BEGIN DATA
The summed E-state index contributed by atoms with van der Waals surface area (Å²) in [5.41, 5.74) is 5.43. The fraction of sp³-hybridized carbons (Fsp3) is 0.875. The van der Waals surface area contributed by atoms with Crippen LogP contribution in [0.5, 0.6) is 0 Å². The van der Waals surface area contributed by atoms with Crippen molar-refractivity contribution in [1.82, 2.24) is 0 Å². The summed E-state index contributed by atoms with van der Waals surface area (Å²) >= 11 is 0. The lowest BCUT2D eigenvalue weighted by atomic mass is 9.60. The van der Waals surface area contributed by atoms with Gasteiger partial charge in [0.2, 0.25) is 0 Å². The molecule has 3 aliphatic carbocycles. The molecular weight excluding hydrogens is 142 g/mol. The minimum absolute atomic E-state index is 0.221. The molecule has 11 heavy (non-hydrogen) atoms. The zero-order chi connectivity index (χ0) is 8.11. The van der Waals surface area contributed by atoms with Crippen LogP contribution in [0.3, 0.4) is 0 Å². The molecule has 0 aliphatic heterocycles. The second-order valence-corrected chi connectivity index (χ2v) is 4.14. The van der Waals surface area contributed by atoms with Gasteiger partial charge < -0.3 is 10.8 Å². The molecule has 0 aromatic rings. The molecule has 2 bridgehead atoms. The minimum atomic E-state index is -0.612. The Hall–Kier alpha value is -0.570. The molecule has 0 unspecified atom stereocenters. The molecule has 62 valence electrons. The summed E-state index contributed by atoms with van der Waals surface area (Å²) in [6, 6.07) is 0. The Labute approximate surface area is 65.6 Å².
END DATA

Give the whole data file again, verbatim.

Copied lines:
The summed E-state index contributed by atoms with van der Waals surface area (Å²) in [5.41, 5.74) is 5.43. The fraction of sp³-hybridized carbons (Fsp3) is 0.875. The van der Waals surface area contributed by atoms with Crippen LogP contribution in [0.5, 0.6) is 0 Å². The van der Waals surface area contributed by atoms with Crippen molar-refractivity contribution in [1.82, 2.24) is 0 Å². The summed E-state index contributed by atoms with van der Waals surface area (Å²) >= 11 is 0. The lowest BCUT2D eigenvalue weighted by atomic mass is 9.60. The van der Waals surface area contributed by atoms with Gasteiger partial charge in [0.2, 0.25) is 0 Å². The molecule has 3 aliphatic carbocycles. The molecular weight excluding hydrogens is 142 g/mol. The minimum absolute atomic E-state index is 0.221. The molecule has 11 heavy (non-hydrogen) atoms. The zero-order chi connectivity index (χ0) is 8.11. The van der Waals surface area contributed by atoms with Crippen LogP contribution in [0.3, 0.4) is 0 Å². The molecule has 0 aliphatic heterocycles. The second-order valence-corrected chi connectivity index (χ2v) is 4.14. The van der Waals surface area contributed by atoms with Gasteiger partial charge < -0.3 is 10.8 Å². The molecule has 0 aromatic rings. The molecule has 2 bridgehead atoms. The minimum atomic E-state index is -0.612. The Hall–Kier alpha value is -0.570. The molecule has 0 unspecified atom stereocenters. The molecule has 62 valence electrons. The summed E-state index contributed by atoms with van der Waals surface area (Å²) in [6, 6.07) is 0. The Labute approximate surface area is 65.6 Å².